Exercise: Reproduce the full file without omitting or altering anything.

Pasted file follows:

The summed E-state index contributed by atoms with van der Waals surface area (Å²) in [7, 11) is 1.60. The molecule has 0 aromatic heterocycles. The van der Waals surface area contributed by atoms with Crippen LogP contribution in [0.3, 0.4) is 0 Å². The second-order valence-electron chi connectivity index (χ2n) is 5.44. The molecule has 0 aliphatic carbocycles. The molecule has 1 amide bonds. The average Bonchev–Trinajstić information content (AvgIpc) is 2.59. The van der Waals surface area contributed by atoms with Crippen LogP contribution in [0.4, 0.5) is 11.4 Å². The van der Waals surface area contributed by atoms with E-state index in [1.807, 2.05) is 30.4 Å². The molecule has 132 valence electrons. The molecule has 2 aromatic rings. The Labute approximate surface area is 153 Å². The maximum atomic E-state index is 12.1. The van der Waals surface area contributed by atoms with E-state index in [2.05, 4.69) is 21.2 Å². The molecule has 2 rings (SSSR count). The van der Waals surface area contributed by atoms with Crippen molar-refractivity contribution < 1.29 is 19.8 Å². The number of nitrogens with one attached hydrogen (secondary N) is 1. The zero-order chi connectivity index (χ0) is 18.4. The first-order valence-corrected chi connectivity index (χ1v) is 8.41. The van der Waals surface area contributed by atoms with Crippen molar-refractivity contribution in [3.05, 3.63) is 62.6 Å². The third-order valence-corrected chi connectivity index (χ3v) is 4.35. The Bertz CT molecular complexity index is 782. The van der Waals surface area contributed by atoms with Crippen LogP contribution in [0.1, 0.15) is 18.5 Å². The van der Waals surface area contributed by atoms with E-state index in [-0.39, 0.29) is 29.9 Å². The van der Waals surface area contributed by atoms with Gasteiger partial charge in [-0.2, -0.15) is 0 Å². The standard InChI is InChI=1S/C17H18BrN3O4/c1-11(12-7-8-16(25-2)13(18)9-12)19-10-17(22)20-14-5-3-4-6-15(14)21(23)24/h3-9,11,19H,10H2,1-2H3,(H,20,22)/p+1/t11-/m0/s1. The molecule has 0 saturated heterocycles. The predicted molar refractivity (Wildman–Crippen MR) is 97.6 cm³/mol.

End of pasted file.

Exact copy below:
The summed E-state index contributed by atoms with van der Waals surface area (Å²) in [7, 11) is 1.60. The molecule has 0 aromatic heterocycles. The van der Waals surface area contributed by atoms with Crippen LogP contribution in [0.3, 0.4) is 0 Å². The second-order valence-electron chi connectivity index (χ2n) is 5.44. The molecule has 0 aliphatic carbocycles. The molecule has 1 amide bonds. The average Bonchev–Trinajstić information content (AvgIpc) is 2.59. The van der Waals surface area contributed by atoms with Crippen LogP contribution in [0.4, 0.5) is 11.4 Å². The van der Waals surface area contributed by atoms with E-state index in [1.807, 2.05) is 30.4 Å². The molecule has 132 valence electrons. The molecule has 2 aromatic rings. The Labute approximate surface area is 153 Å². The maximum atomic E-state index is 12.1. The van der Waals surface area contributed by atoms with E-state index in [2.05, 4.69) is 21.2 Å². The molecule has 2 rings (SSSR count). The van der Waals surface area contributed by atoms with Crippen molar-refractivity contribution < 1.29 is 19.8 Å². The number of nitrogens with one attached hydrogen (secondary N) is 1. The zero-order chi connectivity index (χ0) is 18.4. The first-order valence-corrected chi connectivity index (χ1v) is 8.41. The van der Waals surface area contributed by atoms with Crippen molar-refractivity contribution in [3.05, 3.63) is 62.6 Å². The third-order valence-corrected chi connectivity index (χ3v) is 4.35. The Bertz CT molecular complexity index is 782. The van der Waals surface area contributed by atoms with Crippen LogP contribution in [0.1, 0.15) is 18.5 Å². The van der Waals surface area contributed by atoms with E-state index in [-0.39, 0.29) is 29.9 Å². The van der Waals surface area contributed by atoms with Gasteiger partial charge in [-0.2, -0.15) is 0 Å². The standard InChI is InChI=1S/C17H18BrN3O4/c1-11(12-7-8-16(25-2)13(18)9-12)19-10-17(22)20-14-5-3-4-6-15(14)21(23)24/h3-9,11,19H,10H2,1-2H3,(H,20,22)/p+1/t11-/m0/s1. The molecule has 0 saturated heterocycles. The predicted molar refractivity (Wildman–Crippen MR) is 97.6 cm³/mol.